All that being said, there’s still quite a lot to like in Fireheart Tiger as it exists. De Bodard uses the present tense masterfully to tell a story about love and colonialism, that feels both immediate and devastating; her prose is beautiful and poetic, with a lilting cadence to it; Thanh’s loneliness, confusion ,and self-questioning is marvelously rendered, and the scene in which Giang and Thanh share a few steamed buns is one of my favorites, full of tenderness and affection. Plus, I can’t recall coming across a male character in the story; instead, this world is completely dominated by powerful women, each with their own complexities and nuances, and it is always exhilarating to see an exploration of a matriarchal world in fiction.

Thus, while the different ingredients (court intrigue, enemies-to-lovers romance with a queer twist, female protagonists) may feel a little half-baked, the tale itself is pretty interesting and engaging for the most part. Perhaps it is not very suitable for lovers of high fantasy with intricate world-building (think J. R. R. Tolkien, Robert Jordan, or Sanderson); but I’d recommend Fireheart Tiger to those who enjoy the novella form and shorter fiction, as long as they’re not too taken in by the blurb.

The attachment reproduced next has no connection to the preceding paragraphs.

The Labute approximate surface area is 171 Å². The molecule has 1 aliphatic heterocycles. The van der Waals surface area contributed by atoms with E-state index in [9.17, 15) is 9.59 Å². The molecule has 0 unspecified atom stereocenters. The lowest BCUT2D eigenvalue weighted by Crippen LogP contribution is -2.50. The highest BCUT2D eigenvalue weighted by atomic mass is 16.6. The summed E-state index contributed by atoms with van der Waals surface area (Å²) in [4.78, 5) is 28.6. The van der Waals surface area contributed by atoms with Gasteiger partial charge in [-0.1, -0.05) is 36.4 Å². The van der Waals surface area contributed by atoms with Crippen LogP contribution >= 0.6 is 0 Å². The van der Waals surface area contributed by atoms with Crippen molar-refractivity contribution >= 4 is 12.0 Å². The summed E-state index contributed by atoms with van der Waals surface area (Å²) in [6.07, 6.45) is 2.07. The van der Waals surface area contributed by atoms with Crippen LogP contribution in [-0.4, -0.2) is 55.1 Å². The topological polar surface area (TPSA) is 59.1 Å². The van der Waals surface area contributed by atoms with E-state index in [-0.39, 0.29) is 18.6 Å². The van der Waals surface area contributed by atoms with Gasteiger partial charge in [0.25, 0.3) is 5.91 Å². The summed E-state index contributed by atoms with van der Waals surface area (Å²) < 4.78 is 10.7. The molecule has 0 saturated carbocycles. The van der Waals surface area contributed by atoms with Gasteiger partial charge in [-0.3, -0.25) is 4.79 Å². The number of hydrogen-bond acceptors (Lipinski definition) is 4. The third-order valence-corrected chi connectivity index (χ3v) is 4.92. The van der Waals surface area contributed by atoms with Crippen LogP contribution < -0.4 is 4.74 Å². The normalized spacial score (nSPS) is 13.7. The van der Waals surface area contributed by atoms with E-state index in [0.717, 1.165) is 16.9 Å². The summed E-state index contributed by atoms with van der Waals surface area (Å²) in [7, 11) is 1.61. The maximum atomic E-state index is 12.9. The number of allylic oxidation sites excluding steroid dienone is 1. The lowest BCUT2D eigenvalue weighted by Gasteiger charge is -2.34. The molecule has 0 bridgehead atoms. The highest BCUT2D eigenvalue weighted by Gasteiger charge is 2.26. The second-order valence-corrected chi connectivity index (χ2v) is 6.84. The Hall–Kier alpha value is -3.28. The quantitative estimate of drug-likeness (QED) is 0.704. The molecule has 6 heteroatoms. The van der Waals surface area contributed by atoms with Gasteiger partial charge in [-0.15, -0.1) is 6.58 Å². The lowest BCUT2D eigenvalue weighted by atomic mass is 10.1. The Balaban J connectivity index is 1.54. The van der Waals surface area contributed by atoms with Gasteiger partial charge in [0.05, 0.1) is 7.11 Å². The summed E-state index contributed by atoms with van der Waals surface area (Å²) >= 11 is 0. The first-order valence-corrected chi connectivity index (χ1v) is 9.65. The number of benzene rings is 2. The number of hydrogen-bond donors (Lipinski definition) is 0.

Archita Mittra is a writer and artist with a love for all things vintage, whimsical, and darkly fantastical. She occasionally reads tarot cards, has more hobbies than she can count, and loves blueberry milkshakes. She lives in Kolkata (India) with her family and rabbits. You can check out her blog here and say hi on Twitter/Instagram.
Current Issue
29 May 2023

We are touched and encouraged to see an overwhelming response from writers from the Sino diaspora as well as BIPOC creators in various parts of the world. And such diverse and daring takes of wuxia and xianxia, from contemporary to the far reaches of space!
By: L Chan
The air was redolent with machine oil; rich and unctuous, and synthesised alcohol, sharper than a knife on the tongue.